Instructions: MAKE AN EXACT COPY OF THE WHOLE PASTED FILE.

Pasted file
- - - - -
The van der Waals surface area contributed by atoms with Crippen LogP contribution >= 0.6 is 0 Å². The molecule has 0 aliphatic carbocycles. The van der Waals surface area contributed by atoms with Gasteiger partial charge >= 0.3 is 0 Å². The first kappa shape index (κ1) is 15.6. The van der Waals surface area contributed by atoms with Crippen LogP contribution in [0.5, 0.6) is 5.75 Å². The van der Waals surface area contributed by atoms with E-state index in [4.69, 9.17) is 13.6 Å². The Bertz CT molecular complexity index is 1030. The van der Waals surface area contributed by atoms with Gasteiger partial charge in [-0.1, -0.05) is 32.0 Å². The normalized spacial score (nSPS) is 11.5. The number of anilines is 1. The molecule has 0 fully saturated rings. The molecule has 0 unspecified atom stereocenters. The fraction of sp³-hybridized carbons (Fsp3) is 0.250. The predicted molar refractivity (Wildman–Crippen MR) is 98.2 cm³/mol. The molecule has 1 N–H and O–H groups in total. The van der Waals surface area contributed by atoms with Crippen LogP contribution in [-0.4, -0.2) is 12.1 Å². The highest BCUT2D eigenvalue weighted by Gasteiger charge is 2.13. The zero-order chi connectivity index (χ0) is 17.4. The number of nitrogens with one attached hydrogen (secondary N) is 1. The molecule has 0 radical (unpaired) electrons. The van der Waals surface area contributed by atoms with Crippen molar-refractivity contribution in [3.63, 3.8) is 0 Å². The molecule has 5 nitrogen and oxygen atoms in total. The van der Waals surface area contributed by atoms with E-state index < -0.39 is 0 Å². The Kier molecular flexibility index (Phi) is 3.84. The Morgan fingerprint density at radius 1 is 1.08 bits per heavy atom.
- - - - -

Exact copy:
The van der Waals surface area contributed by atoms with Crippen LogP contribution >= 0.6 is 0 Å². The molecule has 0 aliphatic carbocycles. The van der Waals surface area contributed by atoms with Gasteiger partial charge >= 0.3 is 0 Å². The first kappa shape index (κ1) is 15.6. The van der Waals surface area contributed by atoms with Crippen LogP contribution in [0.5, 0.6) is 5.75 Å². The van der Waals surface area contributed by atoms with E-state index in [4.69, 9.17) is 13.6 Å². The Bertz CT molecular complexity index is 1030. The van der Waals surface area contributed by atoms with Gasteiger partial charge in [-0.1, -0.05) is 32.0 Å². The normalized spacial score (nSPS) is 11.5. The number of anilines is 1. The molecule has 0 fully saturated rings. The molecule has 0 unspecified atom stereocenters. The fraction of sp³-hybridized carbons (Fsp3) is 0.250. The predicted molar refractivity (Wildman–Crippen MR) is 98.2 cm³/mol. The molecule has 1 N–H and O–H groups in total. The van der Waals surface area contributed by atoms with Crippen LogP contribution in [-0.4, -0.2) is 12.1 Å². The highest BCUT2D eigenvalue weighted by Gasteiger charge is 2.13. The zero-order chi connectivity index (χ0) is 17.4. The number of nitrogens with one attached hydrogen (secondary N) is 1. The molecule has 0 radical (unpaired) electrons. The van der Waals surface area contributed by atoms with Crippen molar-refractivity contribution in [3.63, 3.8) is 0 Å². The molecule has 5 nitrogen and oxygen atoms in total. The van der Waals surface area contributed by atoms with E-state index < -0.39 is 0 Å². The Kier molecular flexibility index (Phi) is 3.84. The Morgan fingerprint density at radius 1 is 1.08 bits per heavy atom.